Thursday 9 December 2010

Michael Gove: Oh Dear

Michael Gove is a twat. Don't take my word for it, you can discover this for yourself by reading If I'm Paying for Your Education, So Can You. Here's a snippet:
The first point that needs to be made about the so-called deterrent effect of a £21,000 loan is that anyone put off from attending a good university by fear of that debt doesn’t deserve to be at any university in the first place.
Okay, so this is from The Times of 21st January, 2003. Seven years is an eternity in politics. I'm sure if I looked back on my contemporaneous babblings on the UK Left Network I'd be left similarly red-faced. But then I was a) relatively youthful, b) angry, and c) had little practical political experience. What's Gove's excuse? If his views have changed in the intervening years, can we expect a retraction?


TJ said...

OK, first of all I am as yet undecided about the tuition fees thing. It is a very complicated issue and one that I suspect does not merit the level of emotion that it seems to be associated with.

Given this, can you please explain to me what part of what Gove has written here is twattish[1]?

At present the proposals seem to be:

1) Retain free at the point of use uni for all.
2) Offer heavy subsidies to students from poorer backgrounds.
3) Only require repayment once an individual is earning over £21 000 a year (which IIRC is close to the median wage).

Given that we've decided that we want more people to go to university and that this costs money, and that a very large part of the benefits of a university education accrues to the person who receives that education, isn't it fair that it is the individual who pays?

[1]: I mean, he *is* right, surely? I get there might be "psychological barriers", but surely this is an argument for a massive investment in removing said barriers from poorer prospective university students, in the form of a massive education campaign at sixth form level.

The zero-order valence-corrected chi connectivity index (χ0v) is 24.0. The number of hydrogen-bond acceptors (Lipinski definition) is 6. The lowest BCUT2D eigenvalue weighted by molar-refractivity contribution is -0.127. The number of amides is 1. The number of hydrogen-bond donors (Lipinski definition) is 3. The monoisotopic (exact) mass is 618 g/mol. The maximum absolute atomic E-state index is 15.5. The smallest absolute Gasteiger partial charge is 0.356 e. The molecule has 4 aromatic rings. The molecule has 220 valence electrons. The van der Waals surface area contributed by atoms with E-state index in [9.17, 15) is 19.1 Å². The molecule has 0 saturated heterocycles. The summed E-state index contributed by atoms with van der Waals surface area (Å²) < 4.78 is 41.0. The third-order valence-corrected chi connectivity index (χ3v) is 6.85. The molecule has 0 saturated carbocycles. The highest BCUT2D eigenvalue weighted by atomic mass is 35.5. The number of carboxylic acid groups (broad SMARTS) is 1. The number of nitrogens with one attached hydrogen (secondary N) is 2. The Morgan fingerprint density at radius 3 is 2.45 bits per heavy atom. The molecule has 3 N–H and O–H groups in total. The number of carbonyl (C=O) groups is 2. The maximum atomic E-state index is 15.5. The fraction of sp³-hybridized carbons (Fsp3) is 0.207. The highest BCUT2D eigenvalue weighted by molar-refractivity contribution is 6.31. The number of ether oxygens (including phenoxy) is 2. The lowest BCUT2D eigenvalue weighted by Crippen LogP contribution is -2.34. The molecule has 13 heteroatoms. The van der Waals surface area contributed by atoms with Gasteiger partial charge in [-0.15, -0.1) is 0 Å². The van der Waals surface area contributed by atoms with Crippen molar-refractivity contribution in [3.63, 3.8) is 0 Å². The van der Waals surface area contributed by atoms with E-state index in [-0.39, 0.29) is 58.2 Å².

Phil said...

My opposition begins with the government's 80% cut to the HE teaching budget. In a stroke they are saying the humanities - everything encompassing politics, sociology, philosophy, literature, geography, art and music, media, psychology, economics, languages, IR, business, history - are not worthwhile. Forget these supply eminently transferable skills, drive Britain's thriving creative sector, make a massive contribution to our cultural life, and generate big bucks for the economy: as far as the Coalition are concerned they're less worthwhile than the sciences. This is a purely ideological act.

To plug the gap they want to charge graduates up to £9k for their education - a measure that will breed resentment on the part of science graduates for having to pick up the tab for others' education.

The government are at pains to point out people will pay less and is more progressive than what presently exists. True, the threshold for payments rises. True, repayments per month are less. But in practice this means bigger debts hanging over graduates for longer periods of time. Can you imagine banks happily handing mortgages out to young people with £40k+ debt?

And even within their own terms, the government policy makes no sense. How can the funding gap their teaching cuts cause be filled when fees are deferred until after graduation and when paying them back is conditional?

The whole policy is a total mess.

TJ said...

Yes the Coalition proposals are philistine. And yes the justification of "cutting the deficit" is a stupid one.

As for mortgages, their dispensation would presumably be based on a credit report that would note that someone has £40k of *student debt* incurred whilst the mortgage applicant was increasing his or her potential future earnings by attending university. Not exactly a credit risk.

As to your question:

"How can the funding gap their teaching cuts cause be filled when fees are deferred until after graduation and when paying them back is conditional? "

Well I don't know if this will change under the new legislation but at the moment I, as a student, borrow money from the student loans company, which is paid direct to my university.

The unis get the cash up front, and the debt floats over my head, but is largely underwritten by the government.

And I note you still haven't addressed my original question. What is twattish about Gove's point? Isn't he right?

And given that the main beneficiary of student loans is the individual, why should society as a whole pick up the bill?

Phil said...

Actually, no. It may seem counter-intuitive at first glance, but the main beneficiary of higher education is not the student but the employer. The government's plans are, among other things, an attempt to increase the subsidy students pay their future employers. See here.

And as for Michael Gove and his twat creds, did you not read the quote around which this post is based?